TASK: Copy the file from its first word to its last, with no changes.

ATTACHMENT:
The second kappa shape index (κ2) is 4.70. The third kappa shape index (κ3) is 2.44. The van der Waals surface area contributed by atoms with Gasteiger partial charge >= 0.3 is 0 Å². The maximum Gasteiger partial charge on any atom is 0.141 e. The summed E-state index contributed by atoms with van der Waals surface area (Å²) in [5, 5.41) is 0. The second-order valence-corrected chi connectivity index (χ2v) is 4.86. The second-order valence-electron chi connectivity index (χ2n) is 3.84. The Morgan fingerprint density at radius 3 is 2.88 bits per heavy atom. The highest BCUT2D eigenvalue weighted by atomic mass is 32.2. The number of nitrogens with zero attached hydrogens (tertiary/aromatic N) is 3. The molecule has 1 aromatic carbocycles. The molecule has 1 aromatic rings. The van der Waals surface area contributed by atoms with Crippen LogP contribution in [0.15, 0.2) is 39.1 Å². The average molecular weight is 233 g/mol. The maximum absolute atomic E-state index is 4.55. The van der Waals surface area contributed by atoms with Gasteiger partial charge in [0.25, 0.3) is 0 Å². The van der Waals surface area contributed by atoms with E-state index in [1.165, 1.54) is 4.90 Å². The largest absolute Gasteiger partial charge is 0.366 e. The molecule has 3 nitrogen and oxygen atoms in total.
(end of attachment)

The second kappa shape index (κ2) is 4.70. The third kappa shape index (κ3) is 2.44. The van der Waals surface area contributed by atoms with Gasteiger partial charge >= 0.3 is 0 Å². The maximum Gasteiger partial charge on any atom is 0.141 e. The summed E-state index contributed by atoms with van der Waals surface area (Å²) in [5, 5.41) is 0. The second-order valence-corrected chi connectivity index (χ2v) is 4.86. The second-order valence-electron chi connectivity index (χ2n) is 3.84. The Morgan fingerprint density at radius 3 is 2.88 bits per heavy atom. The highest BCUT2D eigenvalue weighted by atomic mass is 32.2. The number of nitrogens with zero attached hydrogens (tertiary/aromatic N) is 3. The molecule has 1 aromatic carbocycles. The molecule has 1 aromatic rings. The van der Waals surface area contributed by atoms with Crippen LogP contribution in [0.15, 0.2) is 39.1 Å². The average molecular weight is 233 g/mol. The maximum absolute atomic E-state index is 4.55. The van der Waals surface area contributed by atoms with Gasteiger partial charge in [0.25, 0.3) is 0 Å². The van der Waals surface area contributed by atoms with E-state index in [1.165, 1.54) is 4.90 Å². The largest absolute Gasteiger partial charge is 0.366 e. The molecule has 3 nitrogen and oxygen atoms in total.